Many people look forward to seeing a new blockbuster movie as holiday gatherings wind down. Few are probably wondering why the movie they are watching was made in a particular state.
Entertainment tax credits can cover a variety of a mediums, including movies, television, music, live performances, commercials, and digital entertainment, which includes gaming and mobile apps. Film makers and other entertainment industry producers can typically pick from numerous locations to produce content, so often financial incentives like state tax credits can be the deciding factor. Proponents of these credits claim they encourage companies to locate in a state which leads to new jobs, increased tourism, and local spending at restaurants and stores. Opponents point to studies that have shown that many of the benefits can end up going to out-of-state businesses and workers.
A number of states have ended the credits amid concern that the credit costs more than it generates for the state. For example, Alaska and Michigan stopped offering incentives in 2015, and Florida followed suit in 2016. States ending their programs have questioned whether the credit actually promotes job growth or economic development.
However, most states do offer some type of entertainment tax credit. Let’s take a look at a few of these states.
Georgia is one of the states encouraging entertainment companies to locate within its borders. Georgia offers a credit that can be used for films, television series, commercials, music videos, animation and game development. Over 30 television shows and movies where filmed in Georgia in 2017. The list of productions made in Georgia includes “The Walking Dead,” “Stranger Things,” and “The Hunger Games.”
Louisiana’s entertainment tax credits were the subject of debate in 2017. Critics argued that the investment returned less than pennies on the dollar, and an economic impact study was released in April 2017 countering the arguments for discontinuing the credit. Lawmakers in Baton Rouge voted to cap spending on the state’s motion picture production tax credit in an effort to address budget concerns. The law, Act 309, continues a $180 million limit on the amount of money taxpayers spend annually on the credits, which had been set to expire in 2018.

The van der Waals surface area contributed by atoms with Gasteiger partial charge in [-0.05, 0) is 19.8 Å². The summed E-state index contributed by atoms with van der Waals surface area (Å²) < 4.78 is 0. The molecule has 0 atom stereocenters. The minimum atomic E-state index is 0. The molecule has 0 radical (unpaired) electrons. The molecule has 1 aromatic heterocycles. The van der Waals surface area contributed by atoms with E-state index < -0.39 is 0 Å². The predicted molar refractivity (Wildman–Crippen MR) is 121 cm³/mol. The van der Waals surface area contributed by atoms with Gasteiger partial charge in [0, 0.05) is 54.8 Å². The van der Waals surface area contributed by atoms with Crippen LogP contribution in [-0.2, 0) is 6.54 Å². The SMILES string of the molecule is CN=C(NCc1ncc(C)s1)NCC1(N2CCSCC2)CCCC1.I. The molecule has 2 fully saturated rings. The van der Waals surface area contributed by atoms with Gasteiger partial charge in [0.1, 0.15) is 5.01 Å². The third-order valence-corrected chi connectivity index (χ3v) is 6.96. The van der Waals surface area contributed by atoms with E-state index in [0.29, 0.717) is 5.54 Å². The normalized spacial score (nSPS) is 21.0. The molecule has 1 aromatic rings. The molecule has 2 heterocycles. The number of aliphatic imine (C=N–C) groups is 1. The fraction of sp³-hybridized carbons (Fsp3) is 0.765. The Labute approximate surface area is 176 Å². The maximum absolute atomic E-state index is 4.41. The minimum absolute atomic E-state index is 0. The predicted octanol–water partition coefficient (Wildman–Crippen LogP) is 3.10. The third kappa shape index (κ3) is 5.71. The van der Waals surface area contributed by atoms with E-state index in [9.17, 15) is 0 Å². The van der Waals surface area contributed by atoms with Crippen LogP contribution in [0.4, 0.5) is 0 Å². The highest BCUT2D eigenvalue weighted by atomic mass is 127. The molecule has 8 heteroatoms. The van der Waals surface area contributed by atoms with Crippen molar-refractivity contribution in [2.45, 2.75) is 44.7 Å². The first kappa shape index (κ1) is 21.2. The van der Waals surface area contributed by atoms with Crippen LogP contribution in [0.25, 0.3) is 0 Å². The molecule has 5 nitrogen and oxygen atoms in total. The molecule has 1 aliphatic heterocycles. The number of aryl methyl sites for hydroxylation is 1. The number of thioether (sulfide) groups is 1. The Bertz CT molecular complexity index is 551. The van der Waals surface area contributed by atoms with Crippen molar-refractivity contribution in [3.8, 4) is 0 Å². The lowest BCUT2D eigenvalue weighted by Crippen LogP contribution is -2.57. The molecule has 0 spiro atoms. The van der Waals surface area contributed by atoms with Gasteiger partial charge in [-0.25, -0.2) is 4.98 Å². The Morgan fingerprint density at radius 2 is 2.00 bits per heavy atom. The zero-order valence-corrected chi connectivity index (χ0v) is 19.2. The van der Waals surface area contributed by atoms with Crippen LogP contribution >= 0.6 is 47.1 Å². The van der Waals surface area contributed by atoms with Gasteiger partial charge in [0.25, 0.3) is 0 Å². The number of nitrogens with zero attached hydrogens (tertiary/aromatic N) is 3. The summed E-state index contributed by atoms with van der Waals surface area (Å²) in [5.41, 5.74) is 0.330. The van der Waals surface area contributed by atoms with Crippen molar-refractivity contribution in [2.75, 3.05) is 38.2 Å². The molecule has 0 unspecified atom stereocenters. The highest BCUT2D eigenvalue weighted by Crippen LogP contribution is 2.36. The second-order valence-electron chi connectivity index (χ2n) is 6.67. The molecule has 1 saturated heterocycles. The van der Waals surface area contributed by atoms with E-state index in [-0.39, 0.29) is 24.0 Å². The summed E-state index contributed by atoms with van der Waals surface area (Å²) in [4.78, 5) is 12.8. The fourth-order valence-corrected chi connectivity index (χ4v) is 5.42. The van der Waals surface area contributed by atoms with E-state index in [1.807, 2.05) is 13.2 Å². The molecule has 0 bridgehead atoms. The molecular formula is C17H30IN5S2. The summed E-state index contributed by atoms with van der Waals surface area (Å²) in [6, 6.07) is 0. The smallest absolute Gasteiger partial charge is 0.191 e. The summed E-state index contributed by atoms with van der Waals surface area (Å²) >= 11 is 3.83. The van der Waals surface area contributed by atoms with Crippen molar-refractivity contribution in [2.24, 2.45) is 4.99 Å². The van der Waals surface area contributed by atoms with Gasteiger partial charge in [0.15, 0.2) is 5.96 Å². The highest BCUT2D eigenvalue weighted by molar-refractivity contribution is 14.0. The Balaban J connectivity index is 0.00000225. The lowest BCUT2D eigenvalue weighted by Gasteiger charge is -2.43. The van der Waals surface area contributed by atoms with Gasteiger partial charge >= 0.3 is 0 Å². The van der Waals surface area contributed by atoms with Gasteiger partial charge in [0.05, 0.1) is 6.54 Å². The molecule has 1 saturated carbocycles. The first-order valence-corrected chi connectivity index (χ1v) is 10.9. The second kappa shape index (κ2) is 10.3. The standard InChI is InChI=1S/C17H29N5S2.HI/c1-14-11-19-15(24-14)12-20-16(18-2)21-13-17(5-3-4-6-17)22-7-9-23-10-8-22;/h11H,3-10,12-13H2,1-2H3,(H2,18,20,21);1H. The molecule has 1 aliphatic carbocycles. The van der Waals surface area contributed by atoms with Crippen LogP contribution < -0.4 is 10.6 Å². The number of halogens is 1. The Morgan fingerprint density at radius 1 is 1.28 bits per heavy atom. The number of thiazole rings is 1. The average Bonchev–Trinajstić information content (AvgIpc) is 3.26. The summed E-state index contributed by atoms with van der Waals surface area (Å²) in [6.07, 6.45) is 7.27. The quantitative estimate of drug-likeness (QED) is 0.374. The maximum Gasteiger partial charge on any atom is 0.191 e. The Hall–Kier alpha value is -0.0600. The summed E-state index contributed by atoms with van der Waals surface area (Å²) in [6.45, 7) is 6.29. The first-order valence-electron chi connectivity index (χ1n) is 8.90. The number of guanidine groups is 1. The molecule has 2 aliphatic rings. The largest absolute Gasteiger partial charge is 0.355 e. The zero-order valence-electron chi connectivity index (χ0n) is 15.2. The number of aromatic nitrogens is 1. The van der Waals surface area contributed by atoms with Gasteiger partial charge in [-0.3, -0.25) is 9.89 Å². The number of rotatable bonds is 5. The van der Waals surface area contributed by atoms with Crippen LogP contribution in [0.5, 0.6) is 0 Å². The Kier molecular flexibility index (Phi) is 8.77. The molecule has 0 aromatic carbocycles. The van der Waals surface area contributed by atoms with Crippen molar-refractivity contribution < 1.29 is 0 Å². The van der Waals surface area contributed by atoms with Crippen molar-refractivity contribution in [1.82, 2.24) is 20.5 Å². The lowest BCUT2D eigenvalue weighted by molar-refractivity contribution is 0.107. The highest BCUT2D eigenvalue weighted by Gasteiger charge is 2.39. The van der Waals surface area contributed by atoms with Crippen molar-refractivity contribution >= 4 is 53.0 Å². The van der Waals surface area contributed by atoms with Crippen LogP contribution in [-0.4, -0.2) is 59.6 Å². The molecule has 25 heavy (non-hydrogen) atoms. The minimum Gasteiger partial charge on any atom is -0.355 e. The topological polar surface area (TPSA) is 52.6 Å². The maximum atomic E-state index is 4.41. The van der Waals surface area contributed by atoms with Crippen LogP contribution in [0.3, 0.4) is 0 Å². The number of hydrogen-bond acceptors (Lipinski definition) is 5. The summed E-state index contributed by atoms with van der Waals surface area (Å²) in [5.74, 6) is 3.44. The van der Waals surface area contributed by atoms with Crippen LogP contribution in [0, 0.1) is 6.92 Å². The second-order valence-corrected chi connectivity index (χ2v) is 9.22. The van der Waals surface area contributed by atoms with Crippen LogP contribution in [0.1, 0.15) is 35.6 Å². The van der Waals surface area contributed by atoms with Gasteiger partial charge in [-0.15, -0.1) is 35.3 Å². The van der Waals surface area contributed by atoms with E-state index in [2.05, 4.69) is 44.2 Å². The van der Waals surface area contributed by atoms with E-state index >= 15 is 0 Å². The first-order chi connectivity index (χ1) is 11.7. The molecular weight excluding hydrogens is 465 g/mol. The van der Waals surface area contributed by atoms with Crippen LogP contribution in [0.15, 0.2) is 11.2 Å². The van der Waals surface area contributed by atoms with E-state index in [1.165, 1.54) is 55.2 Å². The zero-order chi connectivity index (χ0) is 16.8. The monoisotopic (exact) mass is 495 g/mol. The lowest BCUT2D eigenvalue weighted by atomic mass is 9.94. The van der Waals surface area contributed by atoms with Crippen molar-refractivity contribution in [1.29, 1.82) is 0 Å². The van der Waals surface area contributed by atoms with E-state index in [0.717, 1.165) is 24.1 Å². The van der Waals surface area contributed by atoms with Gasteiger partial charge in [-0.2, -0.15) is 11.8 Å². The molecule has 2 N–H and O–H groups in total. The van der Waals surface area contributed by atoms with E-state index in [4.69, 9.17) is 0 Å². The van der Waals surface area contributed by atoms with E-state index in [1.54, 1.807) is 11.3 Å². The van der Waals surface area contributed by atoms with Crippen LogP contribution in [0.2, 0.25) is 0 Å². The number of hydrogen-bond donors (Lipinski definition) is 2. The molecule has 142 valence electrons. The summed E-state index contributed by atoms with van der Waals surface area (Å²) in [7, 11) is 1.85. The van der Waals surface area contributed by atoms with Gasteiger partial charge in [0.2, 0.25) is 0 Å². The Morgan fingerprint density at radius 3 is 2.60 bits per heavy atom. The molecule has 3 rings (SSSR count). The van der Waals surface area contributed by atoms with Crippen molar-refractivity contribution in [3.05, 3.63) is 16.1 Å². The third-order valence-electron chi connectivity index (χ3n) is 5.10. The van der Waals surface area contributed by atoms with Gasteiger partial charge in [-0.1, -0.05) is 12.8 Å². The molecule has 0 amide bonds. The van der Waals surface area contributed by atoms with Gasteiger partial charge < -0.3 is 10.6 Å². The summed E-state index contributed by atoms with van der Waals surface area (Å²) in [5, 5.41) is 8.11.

Massachusetts offers film incentive tax credits that include a production expense and payroll credit. Eligibility includes requirements such as spending $50,000 or more in the state on qualifying costs in a 12-month period and incurring production expenses in Massachusetts that exceed 50 percent of the total production expenses overall. The Massachusetts Legislature has debated whether film tax credits were promoting jobs and economic development. Objections to the credits include concerns that the tax benefit goes to out-of-state companies and that it supplements the salaries of highly-paid actors.
The Nevada Legislature approved, and the governor signed, a bill restarting the state’s film tax credits, effective July 1, 2017. A previous film tax credit was available in 2014 but was defunded. The current Transferable Tax Credit for Film and Other Productions covers pre-production, production, and post-production expenditures, including, but not limited to, compensation and wages to residents and non-residents. The credit also covers purchases of tangible personal property or services from an in-state business.
New York attempted to expand their television production credit program by introducing a bill linking production tax credits to diversity in hiring. The legislation would have created an incentive for television productions to hire women and minorities as writers and directors. Although the bill passed the state legislature, Gov. Andrew Cuomo (D) vetoed the bill.
Continue the discussion on Bloomberg BNA’s State Tax Group on LinkedIn: How can the tax credit be structured to ensure tax benefits for the state?
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